Overall, it was amazing how well these 20 year old wines held up. The Wendouree came across as a bit old fashioned. While the other two brands have clearly developed their style over time, Wendouree appeared a bit same old, same old. Its rarity is clearly supporting the cult status, though.
Postscript 1: The flavours and structures of the wines changed significantly during these days. It makes you wonder how much hit and miss is in tasting reviews, depending on how long a bottle has been opened, what has been tasted beforehand, the kind of food etc. Not much is talked about changing flavours over time.
Postscript2: I just checked how much these wines would sell for at auction: Hill of Grace: $450, Grange $600, Wendouree maybe $200. Would I pay this? I don't think so. At these price levels, the wines have to deliver an absolutely memorable wow effect. The Hill of Grace came close ( and did so many years ago, as did the Grange), but unless this is achieved, you can get plenty of pretty outstanding wines for $50-100 per bottle. And the problem is, you never know beforehand.
I enjoyed the experience, hopefully I managed to share some of this with you.
Friday, December 24, 2010
Today, I am starting a process I have been looking forward to for many, many years: I opened three bottles of the best Shirazes at their 20th anniversary. I will drink and compare these over three nights: a glass each on each night.
They are looking good, the levels are high in all wines.
But then the first major obstacle. Only the Grange cork, which I pull
ed first, comes out cleanly. The others break. It is not a disaster, as I will capture the cork which fell in (it was not much) in the decanting process. But is my cellar too dry?
Results will follow after the three day event.
Thursday, December 23, 2010
A colleague winemaker once said to me: "Chris Hatcher (Wolf Blass winemaker) should get an extra medal for the quality of wine he makes from the crappiest vineyards". Be that as it may, the Black Label Cabernet Shiraz is an iconic Australian wine. I have not had it in 10 years, but I put some of the 2002 vintage down, and I had my first experience of it yesterday.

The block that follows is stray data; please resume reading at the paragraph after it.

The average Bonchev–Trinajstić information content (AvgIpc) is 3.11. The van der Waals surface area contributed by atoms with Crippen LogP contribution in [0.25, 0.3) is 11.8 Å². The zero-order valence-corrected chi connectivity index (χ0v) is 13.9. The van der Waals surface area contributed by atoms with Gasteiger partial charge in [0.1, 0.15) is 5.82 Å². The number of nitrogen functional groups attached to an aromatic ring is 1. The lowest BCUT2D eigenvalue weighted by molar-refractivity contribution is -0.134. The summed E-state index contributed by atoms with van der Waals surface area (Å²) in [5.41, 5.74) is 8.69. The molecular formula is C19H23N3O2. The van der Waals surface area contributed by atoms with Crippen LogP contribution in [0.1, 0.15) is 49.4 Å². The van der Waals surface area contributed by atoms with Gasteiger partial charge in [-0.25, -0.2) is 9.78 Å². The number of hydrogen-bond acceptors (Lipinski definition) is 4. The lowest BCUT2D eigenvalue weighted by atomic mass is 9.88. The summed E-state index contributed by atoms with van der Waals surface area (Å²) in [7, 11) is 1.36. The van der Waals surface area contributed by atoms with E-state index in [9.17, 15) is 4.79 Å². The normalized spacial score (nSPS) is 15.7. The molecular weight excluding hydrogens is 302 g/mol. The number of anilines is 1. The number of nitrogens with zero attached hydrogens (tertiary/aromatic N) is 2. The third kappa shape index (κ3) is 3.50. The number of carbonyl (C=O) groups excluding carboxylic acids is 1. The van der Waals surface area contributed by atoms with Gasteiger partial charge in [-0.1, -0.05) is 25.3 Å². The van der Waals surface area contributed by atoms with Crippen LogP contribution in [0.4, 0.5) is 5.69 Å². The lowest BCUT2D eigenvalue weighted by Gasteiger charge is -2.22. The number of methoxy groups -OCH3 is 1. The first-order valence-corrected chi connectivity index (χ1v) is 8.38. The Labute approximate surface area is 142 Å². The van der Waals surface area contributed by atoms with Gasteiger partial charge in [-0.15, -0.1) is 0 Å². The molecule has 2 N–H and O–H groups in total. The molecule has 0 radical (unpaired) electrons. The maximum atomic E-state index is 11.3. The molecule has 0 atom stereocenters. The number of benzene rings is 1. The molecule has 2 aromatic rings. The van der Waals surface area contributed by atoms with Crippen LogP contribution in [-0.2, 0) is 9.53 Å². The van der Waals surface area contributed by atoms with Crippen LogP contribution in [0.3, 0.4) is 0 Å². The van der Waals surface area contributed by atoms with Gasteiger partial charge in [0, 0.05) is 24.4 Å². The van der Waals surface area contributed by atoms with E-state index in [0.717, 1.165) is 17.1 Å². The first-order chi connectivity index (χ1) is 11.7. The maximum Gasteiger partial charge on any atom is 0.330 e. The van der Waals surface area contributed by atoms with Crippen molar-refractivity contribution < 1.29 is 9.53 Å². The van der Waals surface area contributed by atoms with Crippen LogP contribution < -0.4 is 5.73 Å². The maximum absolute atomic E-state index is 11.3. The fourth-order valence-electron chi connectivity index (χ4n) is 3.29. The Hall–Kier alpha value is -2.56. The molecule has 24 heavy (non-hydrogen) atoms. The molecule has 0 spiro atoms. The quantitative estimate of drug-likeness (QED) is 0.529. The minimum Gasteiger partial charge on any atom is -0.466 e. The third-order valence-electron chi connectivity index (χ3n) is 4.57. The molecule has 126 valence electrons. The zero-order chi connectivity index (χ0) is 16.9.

This is not a bad wine. It tastes predominantly of blackberries, is quite well balanced and has a smooth finish with silky tannins. It carries the eight years without problem.
Yet it somehow tastes industrial. Do I say this because I know it? To me, this wine has not much personal character. There is nothing really wrong with it, in fact it ticks quite a few boxes (see above), but it is simply not that interesting.
Saturday, December 18, 2010
I would like to know what we are all drinking over Christmas. Champagne, I suspect, maybe from a specialist producer this year? Or that special red you have been keeping for a while or Sparkling Red? Or are you planning for a hot, seafood orientated day with Riesling or Chablis? Or a turkey with Pinot or Chardonnay? Or will it be a beer festival?
Let's hear it!
Friday, December 17, 2010
After the Glenguin disappointment, I am back to one of my old favorites, Brokenwood. The Mistress Block grows mature, 40 year old vines. I tried the 2005 Brokenwood Mistress Block Shiraz. This wine impresses with its seductiveness, like only a Hunter Valley Shiraz can.
The wine is medium bodied and has mulberry and blackberry flavours, also earthy tones, soft spice and chocolate. The tannins are soft and velvety. The only drawback is the somewhat nondescript finish. A good wine.
Wednesday, December 15, 2010